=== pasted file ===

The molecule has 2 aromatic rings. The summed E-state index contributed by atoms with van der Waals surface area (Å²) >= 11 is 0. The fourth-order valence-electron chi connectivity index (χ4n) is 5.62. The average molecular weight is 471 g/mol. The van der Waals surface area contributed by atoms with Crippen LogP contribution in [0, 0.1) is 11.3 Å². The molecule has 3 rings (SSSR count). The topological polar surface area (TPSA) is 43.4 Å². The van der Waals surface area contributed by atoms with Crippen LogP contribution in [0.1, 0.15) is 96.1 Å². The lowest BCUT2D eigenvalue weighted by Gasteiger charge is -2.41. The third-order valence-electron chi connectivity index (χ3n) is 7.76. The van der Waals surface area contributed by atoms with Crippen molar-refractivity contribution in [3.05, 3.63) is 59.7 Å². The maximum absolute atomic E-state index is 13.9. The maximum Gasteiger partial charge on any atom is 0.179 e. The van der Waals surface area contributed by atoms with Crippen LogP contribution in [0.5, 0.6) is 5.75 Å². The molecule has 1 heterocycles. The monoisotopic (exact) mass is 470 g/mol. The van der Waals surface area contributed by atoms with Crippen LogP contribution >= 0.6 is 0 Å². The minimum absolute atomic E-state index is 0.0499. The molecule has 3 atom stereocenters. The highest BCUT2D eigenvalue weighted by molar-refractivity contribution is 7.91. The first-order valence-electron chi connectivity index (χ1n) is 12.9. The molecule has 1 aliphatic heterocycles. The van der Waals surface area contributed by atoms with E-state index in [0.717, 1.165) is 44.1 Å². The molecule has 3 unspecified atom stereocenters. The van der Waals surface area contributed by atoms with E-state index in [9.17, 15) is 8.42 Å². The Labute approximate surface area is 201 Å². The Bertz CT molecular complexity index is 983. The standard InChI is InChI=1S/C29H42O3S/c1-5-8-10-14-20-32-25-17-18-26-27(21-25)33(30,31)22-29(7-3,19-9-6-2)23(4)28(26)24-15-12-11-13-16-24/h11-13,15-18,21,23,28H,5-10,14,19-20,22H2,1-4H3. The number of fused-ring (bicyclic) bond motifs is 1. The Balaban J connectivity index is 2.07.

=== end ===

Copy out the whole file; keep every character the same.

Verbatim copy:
The molecule has 2 aromatic rings. The summed E-state index contributed by atoms with van der Waals surface area (Å²) >= 11 is 0. The fourth-order valence-electron chi connectivity index (χ4n) is 5.62. The average molecular weight is 471 g/mol. The van der Waals surface area contributed by atoms with Crippen LogP contribution in [0, 0.1) is 11.3 Å². The molecule has 3 rings (SSSR count). The topological polar surface area (TPSA) is 43.4 Å². The van der Waals surface area contributed by atoms with Crippen LogP contribution in [0.1, 0.15) is 96.1 Å². The lowest BCUT2D eigenvalue weighted by Gasteiger charge is -2.41. The third-order valence-electron chi connectivity index (χ3n) is 7.76. The van der Waals surface area contributed by atoms with Crippen molar-refractivity contribution in [3.05, 3.63) is 59.7 Å². The maximum absolute atomic E-state index is 13.9. The maximum Gasteiger partial charge on any atom is 0.179 e. The van der Waals surface area contributed by atoms with Crippen LogP contribution in [0.5, 0.6) is 5.75 Å². The molecule has 1 heterocycles. The monoisotopic (exact) mass is 470 g/mol. The van der Waals surface area contributed by atoms with Crippen LogP contribution >= 0.6 is 0 Å². The minimum absolute atomic E-state index is 0.0499. The molecule has 3 atom stereocenters. The highest BCUT2D eigenvalue weighted by molar-refractivity contribution is 7.91. The first-order valence-electron chi connectivity index (χ1n) is 12.9. The molecule has 1 aliphatic heterocycles. The van der Waals surface area contributed by atoms with E-state index in [0.717, 1.165) is 44.1 Å². The molecule has 3 unspecified atom stereocenters. The van der Waals surface area contributed by atoms with E-state index in [9.17, 15) is 8.42 Å². The Labute approximate surface area is 201 Å². The Bertz CT molecular complexity index is 983. The standard InChI is InChI=1S/C29H42O3S/c1-5-8-10-14-20-32-25-17-18-26-27(21-25)33(30,31)22-29(7-3,19-9-6-2)23(4)28(26)24-15-12-11-13-16-24/h11-13,15-18,21,23,28H,5-10,14,19-20,22H2,1-4H3. The number of fused-ring (bicyclic) bond motifs is 1. The Balaban J connectivity index is 2.07.